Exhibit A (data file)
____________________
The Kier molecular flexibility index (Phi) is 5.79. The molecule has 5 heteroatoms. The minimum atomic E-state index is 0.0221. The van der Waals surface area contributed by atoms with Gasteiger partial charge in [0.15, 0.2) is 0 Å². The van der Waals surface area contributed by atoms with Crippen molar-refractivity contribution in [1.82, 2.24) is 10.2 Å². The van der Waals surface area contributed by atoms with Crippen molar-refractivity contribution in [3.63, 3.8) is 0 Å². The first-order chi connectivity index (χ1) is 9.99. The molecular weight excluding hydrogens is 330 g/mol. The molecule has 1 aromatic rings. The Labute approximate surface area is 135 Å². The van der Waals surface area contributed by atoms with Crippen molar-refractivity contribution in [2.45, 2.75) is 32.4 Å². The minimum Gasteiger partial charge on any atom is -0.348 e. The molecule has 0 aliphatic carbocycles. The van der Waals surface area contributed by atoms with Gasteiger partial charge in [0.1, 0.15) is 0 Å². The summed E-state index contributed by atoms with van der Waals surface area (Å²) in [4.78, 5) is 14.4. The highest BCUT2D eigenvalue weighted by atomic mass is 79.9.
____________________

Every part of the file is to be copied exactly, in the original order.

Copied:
The Kier molecular flexibility index (Phi) is 5.79. The molecule has 5 heteroatoms. The minimum atomic E-state index is 0.0221. The van der Waals surface area contributed by atoms with Gasteiger partial charge in [0.15, 0.2) is 0 Å². The van der Waals surface area contributed by atoms with Crippen molar-refractivity contribution in [1.82, 2.24) is 10.2 Å². The van der Waals surface area contributed by atoms with Crippen molar-refractivity contribution in [3.63, 3.8) is 0 Å². The first-order chi connectivity index (χ1) is 9.99. The molecular weight excluding hydrogens is 330 g/mol. The molecule has 1 aromatic rings. The Labute approximate surface area is 135 Å². The van der Waals surface area contributed by atoms with Crippen molar-refractivity contribution in [2.45, 2.75) is 32.4 Å². The minimum Gasteiger partial charge on any atom is -0.348 e. The molecule has 0 aliphatic carbocycles. The van der Waals surface area contributed by atoms with Gasteiger partial charge in [0.1, 0.15) is 0 Å². The summed E-state index contributed by atoms with van der Waals surface area (Å²) in [4.78, 5) is 14.4. The highest BCUT2D eigenvalue weighted by atomic mass is 79.9.